Stephen Malkmus - Real Emotional Trash Album Review
Stephen Malkmus and the Jicks
Real Emotional Trash
Former Pavement frontman Stephan Malkmus and friends may be performing on the Domino label in the UK, but anyone expecting the urban Gnosticism and thundering guitar chops of label mates the Arctic Monkeys or the albino new wave funk of fellow colleagues Franz Ferdinand will be in for something of a surprise.
His fourth album with The Jicks in support, Real Emotional Trash again finds Malkmus striving to finally exorcise the ghosts of his critically adorned alma mater. First the simple stuff; questions about the equality of the creative process - following the largely basement recorded solo hubris of previous outing Face The Truth - are rebutted emphatically. The vibe here is all band, aided perhaps by decamping to the distraction-free isolation of rural Montana. This refound sense of democracy is however the situation's beauty and it's undeniable Achilles heel, because just as the output is leant a sense of rhythmic cohesion by former Sleater-Kinney drummer and new-ish recruit Janet Weiss, it seems like no idea found it's way to the cutting room floor, resulting in a set of ever expanding jams which can occasionally feel like an endurance test.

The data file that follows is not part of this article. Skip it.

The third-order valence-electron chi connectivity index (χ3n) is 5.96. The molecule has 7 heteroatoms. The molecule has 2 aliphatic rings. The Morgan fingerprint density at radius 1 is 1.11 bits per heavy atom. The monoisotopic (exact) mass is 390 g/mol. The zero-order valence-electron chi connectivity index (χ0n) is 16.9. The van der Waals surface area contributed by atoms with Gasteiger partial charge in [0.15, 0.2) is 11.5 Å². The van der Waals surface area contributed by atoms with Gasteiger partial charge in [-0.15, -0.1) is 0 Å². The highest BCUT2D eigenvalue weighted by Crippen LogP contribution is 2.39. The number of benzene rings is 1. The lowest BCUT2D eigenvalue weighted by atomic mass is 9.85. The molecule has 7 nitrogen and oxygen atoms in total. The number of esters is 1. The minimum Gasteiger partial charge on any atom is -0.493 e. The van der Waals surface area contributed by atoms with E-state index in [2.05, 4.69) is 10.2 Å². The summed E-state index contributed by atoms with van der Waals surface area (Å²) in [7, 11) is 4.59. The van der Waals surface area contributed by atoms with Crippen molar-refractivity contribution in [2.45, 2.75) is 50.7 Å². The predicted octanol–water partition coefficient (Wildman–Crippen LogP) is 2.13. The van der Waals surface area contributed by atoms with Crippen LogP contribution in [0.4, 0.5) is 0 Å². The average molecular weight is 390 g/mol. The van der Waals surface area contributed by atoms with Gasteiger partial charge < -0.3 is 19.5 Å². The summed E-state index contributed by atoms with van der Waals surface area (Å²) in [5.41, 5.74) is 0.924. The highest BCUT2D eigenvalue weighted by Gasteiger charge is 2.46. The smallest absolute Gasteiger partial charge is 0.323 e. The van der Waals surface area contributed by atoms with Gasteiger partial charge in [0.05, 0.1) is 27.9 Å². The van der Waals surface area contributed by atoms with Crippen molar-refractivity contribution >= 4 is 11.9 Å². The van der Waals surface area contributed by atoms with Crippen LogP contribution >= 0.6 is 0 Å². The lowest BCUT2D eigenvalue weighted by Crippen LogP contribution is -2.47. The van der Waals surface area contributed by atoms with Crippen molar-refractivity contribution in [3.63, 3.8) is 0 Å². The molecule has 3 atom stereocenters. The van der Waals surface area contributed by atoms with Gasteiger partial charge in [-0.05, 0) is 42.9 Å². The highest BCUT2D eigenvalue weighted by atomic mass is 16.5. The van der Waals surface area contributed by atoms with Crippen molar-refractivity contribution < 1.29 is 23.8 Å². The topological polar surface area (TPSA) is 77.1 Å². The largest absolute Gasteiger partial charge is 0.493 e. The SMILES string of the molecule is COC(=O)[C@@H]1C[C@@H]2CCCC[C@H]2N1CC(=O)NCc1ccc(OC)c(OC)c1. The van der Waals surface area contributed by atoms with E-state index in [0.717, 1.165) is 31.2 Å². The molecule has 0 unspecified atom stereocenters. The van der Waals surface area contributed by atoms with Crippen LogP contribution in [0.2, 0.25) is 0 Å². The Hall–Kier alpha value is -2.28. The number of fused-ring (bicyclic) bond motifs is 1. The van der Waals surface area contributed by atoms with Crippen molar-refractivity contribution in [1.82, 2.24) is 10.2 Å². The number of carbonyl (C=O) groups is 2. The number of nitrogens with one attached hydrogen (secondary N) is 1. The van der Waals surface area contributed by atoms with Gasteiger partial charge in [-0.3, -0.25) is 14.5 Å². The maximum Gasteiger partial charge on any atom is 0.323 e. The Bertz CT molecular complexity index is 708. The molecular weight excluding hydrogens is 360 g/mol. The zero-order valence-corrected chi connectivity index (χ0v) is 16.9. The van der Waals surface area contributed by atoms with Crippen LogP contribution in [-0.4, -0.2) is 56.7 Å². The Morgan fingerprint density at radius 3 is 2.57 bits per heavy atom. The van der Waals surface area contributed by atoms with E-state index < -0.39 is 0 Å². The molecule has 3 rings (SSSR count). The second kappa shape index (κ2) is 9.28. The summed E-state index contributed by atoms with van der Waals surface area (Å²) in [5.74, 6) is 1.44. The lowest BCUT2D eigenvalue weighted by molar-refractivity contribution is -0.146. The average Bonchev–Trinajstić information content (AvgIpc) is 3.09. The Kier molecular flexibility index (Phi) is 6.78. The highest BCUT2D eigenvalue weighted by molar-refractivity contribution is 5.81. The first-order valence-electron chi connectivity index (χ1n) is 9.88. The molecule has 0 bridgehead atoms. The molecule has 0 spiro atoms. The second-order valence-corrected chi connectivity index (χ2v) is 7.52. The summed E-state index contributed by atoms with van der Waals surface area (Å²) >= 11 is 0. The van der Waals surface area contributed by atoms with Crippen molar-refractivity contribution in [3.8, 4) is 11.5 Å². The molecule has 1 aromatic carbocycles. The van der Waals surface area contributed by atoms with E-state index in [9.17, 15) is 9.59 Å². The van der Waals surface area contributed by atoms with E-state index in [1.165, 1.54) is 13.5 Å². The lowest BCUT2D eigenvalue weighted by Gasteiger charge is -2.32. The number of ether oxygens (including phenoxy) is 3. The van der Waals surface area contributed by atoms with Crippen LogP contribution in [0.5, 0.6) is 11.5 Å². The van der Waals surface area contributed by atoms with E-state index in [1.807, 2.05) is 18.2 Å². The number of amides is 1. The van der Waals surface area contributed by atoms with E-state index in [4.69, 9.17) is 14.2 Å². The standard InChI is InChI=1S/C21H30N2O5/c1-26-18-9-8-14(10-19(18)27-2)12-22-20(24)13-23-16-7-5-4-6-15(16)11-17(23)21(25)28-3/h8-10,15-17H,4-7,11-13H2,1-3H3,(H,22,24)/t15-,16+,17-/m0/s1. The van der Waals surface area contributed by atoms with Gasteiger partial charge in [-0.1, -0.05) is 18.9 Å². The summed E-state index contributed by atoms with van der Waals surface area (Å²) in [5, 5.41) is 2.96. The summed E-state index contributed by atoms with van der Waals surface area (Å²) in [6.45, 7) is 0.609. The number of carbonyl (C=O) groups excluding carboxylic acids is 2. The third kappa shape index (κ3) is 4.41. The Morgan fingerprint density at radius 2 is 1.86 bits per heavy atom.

What the hell. Inevitably, neophytes attracted to Real Emotional Trash will be few. With that in mind and as the audience are converts who'll voluntarily wade through the more self indulgent stanzas, it's easy to conclude that they'll still get their kicks. Influences are also refreshingly un-hipster, with opener Dragonfly Pie chewing ruminatively on the recently exhumed riffs of Led Zeppelin and being followed by the freewheeling Doors-esque mantra Hopscotch Willy. So far, so reverential, but still palpably accessible. But then - as if Malkmus has decreed that these were merely hors douveres and the perseverance required to get even that far is something of a token gesture - things get REALLY attritional. The title track comes in at over ten loose limbed and frequently esoteric minutes, the rumbling Baltimore psychedelically grinds its way through nearly seven and Elmo Delmo is both longer than that AND hippier than the Maharishi smoking a hookah pipe in a kaftan factory. There are lighter moments requiring less cerebral involvement, such as the chiming (And relatively brief) 60's tinged Gardenia, whilst evidently Wicked Wanda has been teleported in from the White album, but these pleasant surprises only serve to underline the conclusion which the non-partisan listener will have reached long before the end: that it's unclear what the rest of us non-acolytes are sticking around for.